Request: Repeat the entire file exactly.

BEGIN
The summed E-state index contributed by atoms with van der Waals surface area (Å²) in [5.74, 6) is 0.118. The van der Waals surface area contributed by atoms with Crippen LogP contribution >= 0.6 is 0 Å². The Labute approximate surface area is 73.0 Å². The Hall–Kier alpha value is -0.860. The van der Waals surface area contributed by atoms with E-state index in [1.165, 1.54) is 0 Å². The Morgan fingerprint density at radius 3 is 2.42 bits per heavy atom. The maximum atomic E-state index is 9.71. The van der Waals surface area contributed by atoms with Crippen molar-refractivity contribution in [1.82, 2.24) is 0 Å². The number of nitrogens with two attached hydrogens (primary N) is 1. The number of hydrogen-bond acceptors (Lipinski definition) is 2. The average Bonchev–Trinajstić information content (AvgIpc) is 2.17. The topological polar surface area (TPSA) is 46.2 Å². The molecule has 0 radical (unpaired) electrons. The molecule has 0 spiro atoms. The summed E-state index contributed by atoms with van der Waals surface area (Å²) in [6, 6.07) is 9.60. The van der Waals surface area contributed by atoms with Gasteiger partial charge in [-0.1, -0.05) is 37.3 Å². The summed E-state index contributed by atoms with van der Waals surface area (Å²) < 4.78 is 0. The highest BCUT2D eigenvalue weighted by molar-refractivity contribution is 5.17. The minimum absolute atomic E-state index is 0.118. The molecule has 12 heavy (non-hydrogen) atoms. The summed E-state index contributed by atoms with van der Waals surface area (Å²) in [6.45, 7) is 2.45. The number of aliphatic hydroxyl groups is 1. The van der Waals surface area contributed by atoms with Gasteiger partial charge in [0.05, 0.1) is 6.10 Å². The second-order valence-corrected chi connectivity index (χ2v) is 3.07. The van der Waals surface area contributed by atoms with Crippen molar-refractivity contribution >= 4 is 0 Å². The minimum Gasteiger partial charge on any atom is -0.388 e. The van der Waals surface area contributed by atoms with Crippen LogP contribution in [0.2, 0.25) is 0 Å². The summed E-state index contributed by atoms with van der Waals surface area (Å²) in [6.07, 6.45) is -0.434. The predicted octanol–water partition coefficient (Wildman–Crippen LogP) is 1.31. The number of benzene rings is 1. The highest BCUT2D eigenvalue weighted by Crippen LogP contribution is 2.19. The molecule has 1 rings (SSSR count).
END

The summed E-state index contributed by atoms with van der Waals surface area (Å²) in [5.74, 6) is 0.118. The van der Waals surface area contributed by atoms with Crippen LogP contribution >= 0.6 is 0 Å². The Labute approximate surface area is 73.0 Å². The Hall–Kier alpha value is -0.860. The van der Waals surface area contributed by atoms with E-state index in [1.165, 1.54) is 0 Å². The Morgan fingerprint density at radius 3 is 2.42 bits per heavy atom. The maximum atomic E-state index is 9.71. The van der Waals surface area contributed by atoms with Crippen molar-refractivity contribution in [1.82, 2.24) is 0 Å². The number of nitrogens with two attached hydrogens (primary N) is 1. The number of hydrogen-bond acceptors (Lipinski definition) is 2. The average Bonchev–Trinajstić information content (AvgIpc) is 2.17. The topological polar surface area (TPSA) is 46.2 Å². The molecule has 0 radical (unpaired) electrons. The molecule has 0 spiro atoms. The summed E-state index contributed by atoms with van der Waals surface area (Å²) in [6, 6.07) is 9.60. The van der Waals surface area contributed by atoms with Gasteiger partial charge in [-0.1, -0.05) is 37.3 Å². The summed E-state index contributed by atoms with van der Waals surface area (Å²) < 4.78 is 0. The highest BCUT2D eigenvalue weighted by molar-refractivity contribution is 5.17. The minimum absolute atomic E-state index is 0.118. The molecule has 12 heavy (non-hydrogen) atoms. The summed E-state index contributed by atoms with van der Waals surface area (Å²) in [6.45, 7) is 2.45. The number of aliphatic hydroxyl groups is 1. The van der Waals surface area contributed by atoms with Gasteiger partial charge in [0.05, 0.1) is 6.10 Å². The second-order valence-corrected chi connectivity index (χ2v) is 3.07. The van der Waals surface area contributed by atoms with Crippen molar-refractivity contribution >= 4 is 0 Å². The minimum Gasteiger partial charge on any atom is -0.388 e. The van der Waals surface area contributed by atoms with Crippen LogP contribution in [0.2, 0.25) is 0 Å². The summed E-state index contributed by atoms with van der Waals surface area (Å²) in [6.07, 6.45) is -0.434. The predicted octanol–water partition coefficient (Wildman–Crippen LogP) is 1.31. The number of benzene rings is 1. The highest BCUT2D eigenvalue weighted by Crippen LogP contribution is 2.19. The molecule has 1 rings (SSSR count).